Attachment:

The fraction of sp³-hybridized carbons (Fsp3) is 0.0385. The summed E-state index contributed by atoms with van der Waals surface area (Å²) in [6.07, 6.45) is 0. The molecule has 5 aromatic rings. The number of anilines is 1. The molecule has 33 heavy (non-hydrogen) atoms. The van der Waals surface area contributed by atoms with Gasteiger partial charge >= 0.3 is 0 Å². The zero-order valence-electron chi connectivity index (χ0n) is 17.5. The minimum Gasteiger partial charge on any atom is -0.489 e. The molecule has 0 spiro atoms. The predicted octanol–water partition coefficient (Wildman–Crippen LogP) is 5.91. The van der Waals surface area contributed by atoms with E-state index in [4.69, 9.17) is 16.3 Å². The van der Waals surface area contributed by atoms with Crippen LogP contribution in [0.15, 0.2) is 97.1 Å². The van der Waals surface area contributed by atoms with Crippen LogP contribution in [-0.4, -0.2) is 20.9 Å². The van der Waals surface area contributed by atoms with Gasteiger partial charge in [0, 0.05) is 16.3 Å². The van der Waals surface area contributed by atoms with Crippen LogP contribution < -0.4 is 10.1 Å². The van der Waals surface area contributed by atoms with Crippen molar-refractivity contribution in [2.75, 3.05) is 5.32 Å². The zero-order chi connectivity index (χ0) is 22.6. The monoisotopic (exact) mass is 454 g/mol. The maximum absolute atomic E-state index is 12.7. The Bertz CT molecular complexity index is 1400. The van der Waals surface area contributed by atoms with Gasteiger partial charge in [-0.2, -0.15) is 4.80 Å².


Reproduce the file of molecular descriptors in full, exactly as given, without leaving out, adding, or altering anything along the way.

The fraction of sp³-hybridized carbons (Fsp3) is 0.0385. The summed E-state index contributed by atoms with van der Waals surface area (Å²) in [6.07, 6.45) is 0. The molecule has 5 aromatic rings. The number of anilines is 1. The molecule has 33 heavy (non-hydrogen) atoms. The van der Waals surface area contributed by atoms with Gasteiger partial charge >= 0.3 is 0 Å². The zero-order valence-electron chi connectivity index (χ0n) is 17.5. The minimum Gasteiger partial charge on any atom is -0.489 e. The molecule has 0 spiro atoms. The predicted octanol–water partition coefficient (Wildman–Crippen LogP) is 5.91. The van der Waals surface area contributed by atoms with E-state index in [4.69, 9.17) is 16.3 Å². The van der Waals surface area contributed by atoms with Crippen LogP contribution in [0.15, 0.2) is 97.1 Å². The van der Waals surface area contributed by atoms with Crippen LogP contribution in [-0.4, -0.2) is 20.9 Å². The van der Waals surface area contributed by atoms with Gasteiger partial charge in [0, 0.05) is 16.3 Å². The van der Waals surface area contributed by atoms with Crippen LogP contribution < -0.4 is 10.1 Å². The van der Waals surface area contributed by atoms with Crippen molar-refractivity contribution in [2.75, 3.05) is 5.32 Å². The zero-order chi connectivity index (χ0) is 22.6. The monoisotopic (exact) mass is 454 g/mol. The maximum absolute atomic E-state index is 12.7. The Bertz CT molecular complexity index is 1400. The van der Waals surface area contributed by atoms with Gasteiger partial charge in [-0.2, -0.15) is 4.80 Å².